Constructing learning spaces – a new report

From INEE newsletter

Transitional Learning Spaces – New Compendium

Natural disasters and conflict are known obstacles to education. In areas recovering from disaster, education interventions are considered key to “building back better.”

To that goal, UNICEF just launched a new compendium – Transitional learning spaces (TLS): Resilient design and construction in emergencies 2013 – geared towards practitioners in the field rebuilding learning environments especially after emergencies.

Building on the 2011 compendium, which focuses on general design principles, construction materials and modalities, the 2013 edition provides new case studies and lessons learned to build safer and more resilient child-friendly learning environments.

Please read the blog post by Carlos Vasquez, architect and child-friendly school designer at UNICEF.


Inclusive Education – new publications

INEE has not only been active in Education in Emergencies but has produced some excellent materials that can be applied more broadly, such as in Inclusive Education. We could also say that many individuals find themselves excluded thus making an ’emergency ‘case for themselves!

Some examples of recent publications:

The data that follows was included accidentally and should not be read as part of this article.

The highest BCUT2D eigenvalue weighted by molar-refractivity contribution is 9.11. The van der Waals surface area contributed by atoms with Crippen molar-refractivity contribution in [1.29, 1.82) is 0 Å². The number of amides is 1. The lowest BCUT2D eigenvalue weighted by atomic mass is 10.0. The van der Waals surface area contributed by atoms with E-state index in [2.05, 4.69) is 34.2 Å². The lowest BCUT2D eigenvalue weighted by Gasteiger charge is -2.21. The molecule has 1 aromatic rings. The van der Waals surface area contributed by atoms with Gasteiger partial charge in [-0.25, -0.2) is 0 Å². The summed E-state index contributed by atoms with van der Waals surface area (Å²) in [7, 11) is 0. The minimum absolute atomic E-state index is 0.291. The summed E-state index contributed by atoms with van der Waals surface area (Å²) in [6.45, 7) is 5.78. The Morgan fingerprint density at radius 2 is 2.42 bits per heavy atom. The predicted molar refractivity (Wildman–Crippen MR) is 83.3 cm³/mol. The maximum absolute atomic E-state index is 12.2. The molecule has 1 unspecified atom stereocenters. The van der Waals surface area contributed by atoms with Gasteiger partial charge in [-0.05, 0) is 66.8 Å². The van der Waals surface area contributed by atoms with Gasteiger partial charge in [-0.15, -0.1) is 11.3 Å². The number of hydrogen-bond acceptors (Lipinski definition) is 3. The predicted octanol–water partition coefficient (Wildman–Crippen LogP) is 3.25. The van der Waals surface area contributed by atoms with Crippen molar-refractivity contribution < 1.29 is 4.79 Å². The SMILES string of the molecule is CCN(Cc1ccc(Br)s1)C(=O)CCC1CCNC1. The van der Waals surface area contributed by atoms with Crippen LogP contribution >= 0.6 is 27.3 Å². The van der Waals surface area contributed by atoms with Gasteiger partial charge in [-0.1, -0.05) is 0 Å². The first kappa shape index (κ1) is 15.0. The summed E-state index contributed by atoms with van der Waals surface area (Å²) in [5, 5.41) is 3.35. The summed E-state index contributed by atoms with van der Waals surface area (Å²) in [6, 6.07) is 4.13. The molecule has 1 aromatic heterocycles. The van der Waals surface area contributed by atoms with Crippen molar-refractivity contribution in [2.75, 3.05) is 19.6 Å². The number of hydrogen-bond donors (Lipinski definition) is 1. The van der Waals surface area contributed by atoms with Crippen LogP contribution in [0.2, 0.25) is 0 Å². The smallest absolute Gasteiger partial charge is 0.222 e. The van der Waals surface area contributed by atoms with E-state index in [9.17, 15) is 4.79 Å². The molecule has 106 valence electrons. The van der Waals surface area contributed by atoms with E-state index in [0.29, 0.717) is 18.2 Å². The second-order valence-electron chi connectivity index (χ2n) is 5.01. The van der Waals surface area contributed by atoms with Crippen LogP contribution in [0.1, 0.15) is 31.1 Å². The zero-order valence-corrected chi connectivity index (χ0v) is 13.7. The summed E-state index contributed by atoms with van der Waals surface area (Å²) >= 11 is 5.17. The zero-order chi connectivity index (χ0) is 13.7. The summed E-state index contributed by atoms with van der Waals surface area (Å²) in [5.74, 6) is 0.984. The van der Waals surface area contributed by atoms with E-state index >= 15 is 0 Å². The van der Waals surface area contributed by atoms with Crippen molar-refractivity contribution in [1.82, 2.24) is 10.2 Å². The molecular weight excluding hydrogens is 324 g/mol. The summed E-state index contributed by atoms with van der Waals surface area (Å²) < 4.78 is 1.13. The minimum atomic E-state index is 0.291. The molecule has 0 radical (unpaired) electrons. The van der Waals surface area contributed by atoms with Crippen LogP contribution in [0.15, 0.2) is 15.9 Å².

Thematic Issue Brief: Inclusive Education

This brief summarizes the mainstreaming of inclusive education in the INEE Minimum Standards Handbook. The brief defines inclusive education as a means to ensure the presence, participation and achievement of all learners in learning opportunities. It discussed inclusive education as a thematic issue and addresses inclusive education in the INEE Minimum Standards. Additional guidance is offered for data collection and monitoring and advocacy for implementation, partnerships and resource mobilization.

For additional resources regarding inclusive education, click here


EiE Training Module 15: Inclusive Education


This EiE harmonized training package combines training materials from the original INEE Minimum Standards, IIEP and the Front Line Responders training packages.

The materials include a PowerPoint presentation and Facilitator Guide. Learning objectives for this training module are as follows: (1) Understand the basic principles underpinning inclusive education; and (2) Understand about barriers to inclusion, and how we can identify them and begin to address them.

For more information, please contact

and from EENET
Enabling Education Review: Issue 2, December 2013